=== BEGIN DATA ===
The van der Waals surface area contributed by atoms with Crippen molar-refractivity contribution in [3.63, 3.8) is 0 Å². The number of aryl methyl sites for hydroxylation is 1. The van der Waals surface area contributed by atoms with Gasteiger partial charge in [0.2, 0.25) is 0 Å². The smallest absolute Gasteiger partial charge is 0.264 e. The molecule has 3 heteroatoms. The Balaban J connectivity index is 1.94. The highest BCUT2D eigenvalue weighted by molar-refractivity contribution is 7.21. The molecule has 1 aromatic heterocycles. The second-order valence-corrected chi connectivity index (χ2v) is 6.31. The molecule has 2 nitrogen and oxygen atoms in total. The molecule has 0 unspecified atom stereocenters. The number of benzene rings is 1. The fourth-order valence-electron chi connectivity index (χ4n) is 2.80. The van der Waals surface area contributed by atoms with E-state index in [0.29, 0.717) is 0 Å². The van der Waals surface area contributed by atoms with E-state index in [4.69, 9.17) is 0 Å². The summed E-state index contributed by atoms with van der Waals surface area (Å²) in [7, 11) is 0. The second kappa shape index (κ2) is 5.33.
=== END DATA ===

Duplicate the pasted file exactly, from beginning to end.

The van der Waals surface area contributed by atoms with Crippen molar-refractivity contribution in [3.63, 3.8) is 0 Å². The number of aryl methyl sites for hydroxylation is 1. The van der Waals surface area contributed by atoms with Gasteiger partial charge in [0.2, 0.25) is 0 Å². The smallest absolute Gasteiger partial charge is 0.264 e. The molecule has 3 heteroatoms. The Balaban J connectivity index is 1.94. The highest BCUT2D eigenvalue weighted by molar-refractivity contribution is 7.21. The molecule has 1 aromatic heterocycles. The second-order valence-corrected chi connectivity index (χ2v) is 6.31. The molecule has 2 nitrogen and oxygen atoms in total. The molecule has 0 unspecified atom stereocenters. The number of benzene rings is 1. The fourth-order valence-electron chi connectivity index (χ4n) is 2.80. The van der Waals surface area contributed by atoms with E-state index in [0.29, 0.717) is 0 Å². The van der Waals surface area contributed by atoms with E-state index in [4.69, 9.17) is 0 Å². The summed E-state index contributed by atoms with van der Waals surface area (Å²) in [7, 11) is 0. The second kappa shape index (κ2) is 5.33.